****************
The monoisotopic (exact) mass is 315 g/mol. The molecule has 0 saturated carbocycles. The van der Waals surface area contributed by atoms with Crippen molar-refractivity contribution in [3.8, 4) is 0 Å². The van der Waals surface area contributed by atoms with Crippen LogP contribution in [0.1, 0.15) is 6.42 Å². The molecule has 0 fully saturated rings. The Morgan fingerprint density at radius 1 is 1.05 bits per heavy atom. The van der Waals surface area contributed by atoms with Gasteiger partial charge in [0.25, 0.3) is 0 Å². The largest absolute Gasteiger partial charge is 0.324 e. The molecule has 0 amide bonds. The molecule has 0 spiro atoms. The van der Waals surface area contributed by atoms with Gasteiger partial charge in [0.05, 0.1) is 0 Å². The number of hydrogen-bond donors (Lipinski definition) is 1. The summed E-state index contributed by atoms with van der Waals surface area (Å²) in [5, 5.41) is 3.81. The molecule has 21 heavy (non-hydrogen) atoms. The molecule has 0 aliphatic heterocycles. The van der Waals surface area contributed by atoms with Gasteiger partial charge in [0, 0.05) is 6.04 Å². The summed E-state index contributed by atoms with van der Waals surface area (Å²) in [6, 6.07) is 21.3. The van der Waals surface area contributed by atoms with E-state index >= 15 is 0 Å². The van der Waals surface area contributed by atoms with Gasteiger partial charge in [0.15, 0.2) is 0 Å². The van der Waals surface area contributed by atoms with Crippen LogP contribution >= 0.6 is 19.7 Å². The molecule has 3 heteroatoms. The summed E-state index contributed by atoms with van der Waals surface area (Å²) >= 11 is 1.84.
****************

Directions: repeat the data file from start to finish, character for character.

The monoisotopic (exact) mass is 315 g/mol. The molecule has 0 saturated carbocycles. The van der Waals surface area contributed by atoms with Crippen molar-refractivity contribution in [3.8, 4) is 0 Å². The van der Waals surface area contributed by atoms with Crippen LogP contribution in [0.1, 0.15) is 6.42 Å². The molecule has 0 fully saturated rings. The Morgan fingerprint density at radius 1 is 1.05 bits per heavy atom. The van der Waals surface area contributed by atoms with Gasteiger partial charge in [0.25, 0.3) is 0 Å². The largest absolute Gasteiger partial charge is 0.324 e. The molecule has 0 amide bonds. The molecule has 0 spiro atoms. The van der Waals surface area contributed by atoms with Gasteiger partial charge in [0.05, 0.1) is 0 Å². The number of hydrogen-bond donors (Lipinski definition) is 1. The summed E-state index contributed by atoms with van der Waals surface area (Å²) in [5, 5.41) is 3.81. The molecule has 21 heavy (non-hydrogen) atoms. The molecule has 0 aliphatic heterocycles. The van der Waals surface area contributed by atoms with Gasteiger partial charge in [0, 0.05) is 6.04 Å². The summed E-state index contributed by atoms with van der Waals surface area (Å²) in [6, 6.07) is 21.3. The van der Waals surface area contributed by atoms with E-state index >= 15 is 0 Å². The van der Waals surface area contributed by atoms with Gasteiger partial charge in [0.15, 0.2) is 0 Å². The van der Waals surface area contributed by atoms with Crippen LogP contribution >= 0.6 is 19.7 Å². The molecule has 3 heteroatoms. The summed E-state index contributed by atoms with van der Waals surface area (Å²) >= 11 is 1.84.